Whilst clinical predictors of distress following acute stroke have been identified (e.g., lesion site), this study hypothesised that greater prediction would be achieved by addressing individual differences in patients' cognitions (e.g., perceived control, satisfaction with care, recovery confidence) and coping responses. We examined these relationships in a longitudinal study of 71 survivors of acute stroke. Measures were collected at three time points: 10-20 days after the stroke, and one month and six months after hospital discharge. Stepwise multiple regression analyses were performed using only significant bivariate correlates and where the dependent variables were residualised scores which controlled for baseline levels of anxiety and depression. Satisfaction with treatment and confidence in recovery at one month predicted anxiety outcome at six months, and satisfaction with advice and confidence in recovery at one month predicted depression outcome at six months. These results offer tentative suggestions for interventions targeting patient cognitions and improving patient satisfaction.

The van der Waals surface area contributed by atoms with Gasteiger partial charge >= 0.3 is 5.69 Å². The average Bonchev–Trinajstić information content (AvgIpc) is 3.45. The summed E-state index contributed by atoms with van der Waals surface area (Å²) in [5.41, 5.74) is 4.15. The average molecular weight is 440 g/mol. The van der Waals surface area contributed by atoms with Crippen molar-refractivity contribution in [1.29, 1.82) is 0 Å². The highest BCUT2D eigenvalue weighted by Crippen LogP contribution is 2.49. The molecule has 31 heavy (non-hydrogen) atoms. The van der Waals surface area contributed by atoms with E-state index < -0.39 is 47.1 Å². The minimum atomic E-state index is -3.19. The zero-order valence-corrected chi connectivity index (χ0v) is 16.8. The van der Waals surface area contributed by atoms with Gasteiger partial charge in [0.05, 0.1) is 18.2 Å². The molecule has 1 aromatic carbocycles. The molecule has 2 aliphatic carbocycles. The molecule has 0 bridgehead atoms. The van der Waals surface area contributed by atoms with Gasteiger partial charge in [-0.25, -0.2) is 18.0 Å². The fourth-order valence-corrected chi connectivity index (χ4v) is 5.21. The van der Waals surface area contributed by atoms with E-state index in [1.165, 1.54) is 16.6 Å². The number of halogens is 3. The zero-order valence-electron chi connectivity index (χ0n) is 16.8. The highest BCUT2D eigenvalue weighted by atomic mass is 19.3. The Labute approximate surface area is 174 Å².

- acute stroke
- perceived control
- patient satisfaction
Morrison, V., Johnston, M., & MacWalter, R. (2000). Predictors of distress following an acute stroke: Disability, control cognitions, and satisfaction with care . Psychology & Health, 15(3), 395-407. https://doi.org/10.1080/08870440008402001